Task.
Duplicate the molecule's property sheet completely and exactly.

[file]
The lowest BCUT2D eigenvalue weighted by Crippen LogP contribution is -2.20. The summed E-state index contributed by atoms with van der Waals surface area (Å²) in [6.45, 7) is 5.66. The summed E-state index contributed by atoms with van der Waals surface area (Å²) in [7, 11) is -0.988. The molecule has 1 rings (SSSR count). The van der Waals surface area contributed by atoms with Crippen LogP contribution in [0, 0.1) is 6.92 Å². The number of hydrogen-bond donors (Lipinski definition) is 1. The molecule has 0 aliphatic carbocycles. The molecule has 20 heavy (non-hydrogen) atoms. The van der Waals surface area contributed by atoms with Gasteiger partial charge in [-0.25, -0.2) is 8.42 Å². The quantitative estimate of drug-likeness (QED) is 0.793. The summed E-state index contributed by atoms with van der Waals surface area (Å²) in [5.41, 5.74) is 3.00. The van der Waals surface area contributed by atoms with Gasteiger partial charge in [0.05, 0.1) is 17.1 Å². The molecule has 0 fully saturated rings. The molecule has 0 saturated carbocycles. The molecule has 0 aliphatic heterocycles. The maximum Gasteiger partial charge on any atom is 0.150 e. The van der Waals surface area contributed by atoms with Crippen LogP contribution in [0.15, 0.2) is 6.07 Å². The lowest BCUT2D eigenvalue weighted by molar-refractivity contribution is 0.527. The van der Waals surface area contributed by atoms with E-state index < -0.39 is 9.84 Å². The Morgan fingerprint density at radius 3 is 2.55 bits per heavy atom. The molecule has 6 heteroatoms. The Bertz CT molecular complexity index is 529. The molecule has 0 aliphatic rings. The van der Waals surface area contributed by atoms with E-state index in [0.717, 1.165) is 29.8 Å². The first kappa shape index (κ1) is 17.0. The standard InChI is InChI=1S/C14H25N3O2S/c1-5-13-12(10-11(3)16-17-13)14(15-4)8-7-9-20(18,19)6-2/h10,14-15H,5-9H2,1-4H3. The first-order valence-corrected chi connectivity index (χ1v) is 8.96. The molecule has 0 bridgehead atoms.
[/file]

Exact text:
The lowest BCUT2D eigenvalue weighted by Crippen LogP contribution is -2.20. The summed E-state index contributed by atoms with van der Waals surface area (Å²) in [6.45, 7) is 5.66. The summed E-state index contributed by atoms with van der Waals surface area (Å²) in [7, 11) is -0.988. The molecule has 1 rings (SSSR count). The van der Waals surface area contributed by atoms with Crippen LogP contribution in [0, 0.1) is 6.92 Å². The number of hydrogen-bond donors (Lipinski definition) is 1. The molecule has 0 aliphatic carbocycles. The molecule has 20 heavy (non-hydrogen) atoms. The van der Waals surface area contributed by atoms with Gasteiger partial charge in [-0.25, -0.2) is 8.42 Å². The quantitative estimate of drug-likeness (QED) is 0.793. The summed E-state index contributed by atoms with van der Waals surface area (Å²) in [5.41, 5.74) is 3.00. The van der Waals surface area contributed by atoms with Gasteiger partial charge in [0.05, 0.1) is 17.1 Å². The molecule has 0 fully saturated rings. The molecule has 0 saturated carbocycles. The molecule has 0 aliphatic heterocycles. The maximum Gasteiger partial charge on any atom is 0.150 e. The van der Waals surface area contributed by atoms with Crippen LogP contribution in [0.15, 0.2) is 6.07 Å². The lowest BCUT2D eigenvalue weighted by molar-refractivity contribution is 0.527. The van der Waals surface area contributed by atoms with E-state index < -0.39 is 9.84 Å². The Morgan fingerprint density at radius 3 is 2.55 bits per heavy atom. The molecule has 6 heteroatoms. The Bertz CT molecular complexity index is 529. The molecule has 0 aliphatic rings. The van der Waals surface area contributed by atoms with E-state index in [0.717, 1.165) is 29.8 Å². The first kappa shape index (κ1) is 17.0. The standard InChI is InChI=1S/C14H25N3O2S/c1-5-13-12(10-11(3)16-17-13)14(15-4)8-7-9-20(18,19)6-2/h10,14-15H,5-9H2,1-4H3. The first-order valence-corrected chi connectivity index (χ1v) is 8.96. The molecule has 0 bridgehead atoms.